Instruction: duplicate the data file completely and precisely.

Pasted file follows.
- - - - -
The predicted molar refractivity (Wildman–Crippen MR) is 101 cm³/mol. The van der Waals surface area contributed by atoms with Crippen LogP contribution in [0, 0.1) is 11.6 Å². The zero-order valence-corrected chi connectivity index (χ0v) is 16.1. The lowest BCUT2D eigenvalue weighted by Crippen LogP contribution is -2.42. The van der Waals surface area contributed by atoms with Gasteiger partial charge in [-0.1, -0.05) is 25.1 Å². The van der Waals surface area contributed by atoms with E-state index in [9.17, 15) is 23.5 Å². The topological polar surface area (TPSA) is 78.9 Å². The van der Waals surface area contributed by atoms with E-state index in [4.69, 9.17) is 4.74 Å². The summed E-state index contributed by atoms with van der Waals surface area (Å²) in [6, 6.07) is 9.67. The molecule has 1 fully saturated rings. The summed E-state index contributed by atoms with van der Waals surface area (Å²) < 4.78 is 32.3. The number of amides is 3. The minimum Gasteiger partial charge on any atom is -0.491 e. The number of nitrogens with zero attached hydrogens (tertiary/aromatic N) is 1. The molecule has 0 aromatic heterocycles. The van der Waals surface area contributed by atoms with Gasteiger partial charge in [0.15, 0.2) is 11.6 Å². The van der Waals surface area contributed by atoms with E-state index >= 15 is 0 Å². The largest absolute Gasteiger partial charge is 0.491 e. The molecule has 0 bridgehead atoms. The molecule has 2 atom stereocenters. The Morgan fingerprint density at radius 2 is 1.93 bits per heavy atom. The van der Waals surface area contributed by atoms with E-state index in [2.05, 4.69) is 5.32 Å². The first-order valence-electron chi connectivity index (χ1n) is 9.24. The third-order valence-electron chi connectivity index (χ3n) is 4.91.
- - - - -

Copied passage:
The predicted molar refractivity (Wildman–Crippen MR) is 101 cm³/mol. The van der Waals surface area contributed by atoms with Crippen LogP contribution in [0, 0.1) is 11.6 Å². The zero-order valence-corrected chi connectivity index (χ0v) is 16.1. The lowest BCUT2D eigenvalue weighted by Crippen LogP contribution is -2.42. The van der Waals surface area contributed by atoms with Gasteiger partial charge in [-0.1, -0.05) is 25.1 Å². The van der Waals surface area contributed by atoms with E-state index in [9.17, 15) is 23.5 Å². The topological polar surface area (TPSA) is 78.9 Å². The van der Waals surface area contributed by atoms with E-state index in [4.69, 9.17) is 4.74 Å². The summed E-state index contributed by atoms with van der Waals surface area (Å²) in [6, 6.07) is 9.67. The molecule has 1 fully saturated rings. The summed E-state index contributed by atoms with van der Waals surface area (Å²) < 4.78 is 32.3. The number of amides is 3. The minimum Gasteiger partial charge on any atom is -0.491 e. The number of nitrogens with zero attached hydrogens (tertiary/aromatic N) is 1. The molecule has 0 aromatic heterocycles. The van der Waals surface area contributed by atoms with Gasteiger partial charge in [0.15, 0.2) is 11.6 Å². The van der Waals surface area contributed by atoms with E-state index >= 15 is 0 Å². The largest absolute Gasteiger partial charge is 0.491 e. The molecule has 0 bridgehead atoms. The molecule has 2 atom stereocenters. The Morgan fingerprint density at radius 2 is 1.93 bits per heavy atom. The van der Waals surface area contributed by atoms with E-state index in [2.05, 4.69) is 5.32 Å². The first-order valence-electron chi connectivity index (χ1n) is 9.24. The third-order valence-electron chi connectivity index (χ3n) is 4.91.